The Parking and Traffic Appeals Service has ruled that a contraversial Upper Norwood junction is flawed, leading to calls for Lambeth Council's head of parking to resign.

Former Beulah Hill resident Jonathan Greatorex, 37, set up a website dedicated to crazy parking stories after being fined at Salters Hill - which dished out a massive 6,286 penalty charges notices just in 128 days. He claimed CCTV images used by the council to show he had broken the give way rules had been manipulated.

At his appeal, heard on January 26, parking adjudicator Joanne Oxlade found in favour of Mr Greatorex. She agreed the signage at the junction was inadequate and thought the zoom function to the footage had distorted the stills produced, which seemed to show Mr Greatorex failing to give way.

She also said the video evidence provided by Lambeth Council failed to show a contravention occurring, as the give way signs and road markings were not clearly visible.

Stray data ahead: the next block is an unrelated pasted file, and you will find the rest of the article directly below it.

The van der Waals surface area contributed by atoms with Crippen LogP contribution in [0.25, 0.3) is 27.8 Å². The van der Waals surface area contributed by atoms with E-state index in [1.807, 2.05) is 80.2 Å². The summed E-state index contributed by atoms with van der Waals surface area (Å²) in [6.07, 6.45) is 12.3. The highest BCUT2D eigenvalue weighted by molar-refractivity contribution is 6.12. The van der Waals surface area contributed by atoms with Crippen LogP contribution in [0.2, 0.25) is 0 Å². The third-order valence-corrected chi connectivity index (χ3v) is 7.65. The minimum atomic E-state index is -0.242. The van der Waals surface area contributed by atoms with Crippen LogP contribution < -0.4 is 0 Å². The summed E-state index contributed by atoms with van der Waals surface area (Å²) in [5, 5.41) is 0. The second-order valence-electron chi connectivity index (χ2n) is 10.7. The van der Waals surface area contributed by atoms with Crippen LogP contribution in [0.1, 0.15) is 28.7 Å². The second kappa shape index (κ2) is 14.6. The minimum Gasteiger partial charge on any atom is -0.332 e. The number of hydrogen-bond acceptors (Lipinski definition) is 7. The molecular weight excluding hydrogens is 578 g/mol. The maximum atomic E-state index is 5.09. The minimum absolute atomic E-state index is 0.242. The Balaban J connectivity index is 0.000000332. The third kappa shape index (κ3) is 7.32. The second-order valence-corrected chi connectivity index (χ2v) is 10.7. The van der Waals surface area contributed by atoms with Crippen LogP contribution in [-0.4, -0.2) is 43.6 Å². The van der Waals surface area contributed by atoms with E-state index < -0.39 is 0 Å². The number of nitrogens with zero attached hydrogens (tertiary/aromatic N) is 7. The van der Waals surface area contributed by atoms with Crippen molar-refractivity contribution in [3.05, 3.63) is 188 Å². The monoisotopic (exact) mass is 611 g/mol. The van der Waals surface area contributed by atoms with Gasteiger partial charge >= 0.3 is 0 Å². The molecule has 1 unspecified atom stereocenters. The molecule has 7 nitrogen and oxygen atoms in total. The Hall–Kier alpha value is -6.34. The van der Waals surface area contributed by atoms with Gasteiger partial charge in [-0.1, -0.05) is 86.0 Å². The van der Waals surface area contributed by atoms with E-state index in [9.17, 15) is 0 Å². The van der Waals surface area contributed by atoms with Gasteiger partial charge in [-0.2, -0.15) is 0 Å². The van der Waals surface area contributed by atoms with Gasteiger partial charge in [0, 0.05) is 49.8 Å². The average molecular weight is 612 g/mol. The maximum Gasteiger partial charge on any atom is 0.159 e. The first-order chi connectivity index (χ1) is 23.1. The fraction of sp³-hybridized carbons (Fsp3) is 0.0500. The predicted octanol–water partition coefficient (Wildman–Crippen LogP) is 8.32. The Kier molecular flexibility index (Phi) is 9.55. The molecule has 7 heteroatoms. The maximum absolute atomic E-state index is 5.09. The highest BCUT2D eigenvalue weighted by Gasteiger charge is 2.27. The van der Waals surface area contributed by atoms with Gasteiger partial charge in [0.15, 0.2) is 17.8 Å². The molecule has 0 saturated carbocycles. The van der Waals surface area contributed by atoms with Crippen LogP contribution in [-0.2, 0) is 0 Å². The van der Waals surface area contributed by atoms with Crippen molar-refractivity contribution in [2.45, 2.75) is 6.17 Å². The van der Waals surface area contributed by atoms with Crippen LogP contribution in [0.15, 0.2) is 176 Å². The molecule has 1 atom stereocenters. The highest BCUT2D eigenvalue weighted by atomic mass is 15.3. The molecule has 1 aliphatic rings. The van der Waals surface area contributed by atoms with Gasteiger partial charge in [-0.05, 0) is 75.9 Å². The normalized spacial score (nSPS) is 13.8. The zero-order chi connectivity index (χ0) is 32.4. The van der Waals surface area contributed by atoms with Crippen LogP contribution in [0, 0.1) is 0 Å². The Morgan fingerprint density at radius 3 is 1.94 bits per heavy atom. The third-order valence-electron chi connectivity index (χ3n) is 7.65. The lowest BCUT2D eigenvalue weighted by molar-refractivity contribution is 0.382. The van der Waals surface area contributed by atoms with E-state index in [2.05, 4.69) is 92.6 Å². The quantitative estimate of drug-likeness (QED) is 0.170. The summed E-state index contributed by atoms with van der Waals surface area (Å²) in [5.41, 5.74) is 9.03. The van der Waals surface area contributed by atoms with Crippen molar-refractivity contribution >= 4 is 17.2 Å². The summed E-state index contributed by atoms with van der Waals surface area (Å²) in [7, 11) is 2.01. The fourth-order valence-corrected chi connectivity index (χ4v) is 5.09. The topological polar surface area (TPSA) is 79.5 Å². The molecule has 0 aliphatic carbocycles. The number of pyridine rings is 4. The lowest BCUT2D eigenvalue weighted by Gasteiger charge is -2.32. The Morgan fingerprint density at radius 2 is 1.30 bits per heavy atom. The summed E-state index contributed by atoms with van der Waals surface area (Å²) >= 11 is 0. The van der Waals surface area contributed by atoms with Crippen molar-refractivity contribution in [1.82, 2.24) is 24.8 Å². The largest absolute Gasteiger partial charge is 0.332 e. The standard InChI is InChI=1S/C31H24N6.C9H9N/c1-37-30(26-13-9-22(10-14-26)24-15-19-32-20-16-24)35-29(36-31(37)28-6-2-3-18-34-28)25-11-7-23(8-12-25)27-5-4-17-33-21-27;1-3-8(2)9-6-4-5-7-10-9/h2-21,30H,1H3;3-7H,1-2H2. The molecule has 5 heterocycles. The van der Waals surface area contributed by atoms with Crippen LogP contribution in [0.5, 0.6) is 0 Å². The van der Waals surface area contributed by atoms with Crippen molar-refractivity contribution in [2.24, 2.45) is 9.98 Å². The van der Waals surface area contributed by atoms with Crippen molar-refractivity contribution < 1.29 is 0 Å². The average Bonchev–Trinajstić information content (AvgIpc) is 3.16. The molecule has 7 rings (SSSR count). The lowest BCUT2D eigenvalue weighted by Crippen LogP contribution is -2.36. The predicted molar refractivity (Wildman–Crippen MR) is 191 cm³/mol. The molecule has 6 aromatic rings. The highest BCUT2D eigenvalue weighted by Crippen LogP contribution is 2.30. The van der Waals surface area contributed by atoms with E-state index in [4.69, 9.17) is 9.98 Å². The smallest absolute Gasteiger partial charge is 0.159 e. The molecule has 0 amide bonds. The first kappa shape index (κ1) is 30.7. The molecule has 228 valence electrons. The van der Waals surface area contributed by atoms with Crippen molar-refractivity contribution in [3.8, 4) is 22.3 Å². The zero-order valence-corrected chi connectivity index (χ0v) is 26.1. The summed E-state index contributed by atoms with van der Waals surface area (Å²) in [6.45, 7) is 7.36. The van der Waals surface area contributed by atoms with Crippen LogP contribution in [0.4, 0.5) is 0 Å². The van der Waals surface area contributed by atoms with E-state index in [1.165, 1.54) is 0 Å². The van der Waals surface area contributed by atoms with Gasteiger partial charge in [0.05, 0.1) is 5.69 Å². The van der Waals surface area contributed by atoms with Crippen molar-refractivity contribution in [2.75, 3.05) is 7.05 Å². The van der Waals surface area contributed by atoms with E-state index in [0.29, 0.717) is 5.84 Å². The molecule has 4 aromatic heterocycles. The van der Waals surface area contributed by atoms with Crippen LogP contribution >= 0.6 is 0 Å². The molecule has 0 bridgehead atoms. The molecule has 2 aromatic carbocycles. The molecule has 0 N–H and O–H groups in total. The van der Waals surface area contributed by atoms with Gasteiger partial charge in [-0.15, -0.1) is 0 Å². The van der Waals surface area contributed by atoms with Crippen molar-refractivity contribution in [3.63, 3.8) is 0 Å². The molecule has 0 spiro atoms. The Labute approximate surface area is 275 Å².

Mr Greatorex will now commence proceedings against Lambeth Council for damages.

"The judgement has been very good from our perspective but damning for the council," he said. "It's not just about my case but about the junction itself. The council should refund any money collected from there, which could be about £500,000. It should also be investigated why enforcement was allowed to go on so long.

"I think the head of parking should resign as a result of this judgement."

Since July, when a scrutiny sub-committee ordered an investigation into the junction, CCTV montoring has been suspended there.

A council spokesman denied that images were deliberately manipulated. "The measures at this junction were introduced at the request of local residents, to improve safety and slow down traffic on the road, which is adjacent to a park and a school," he said.

"We will be studying the adjudicator's findings carefully over the coming days to see what improvements need to be made.

"We have already suspended enforcement at the junction in order to make improvements to make it even safer and easier for drivers to negotiate."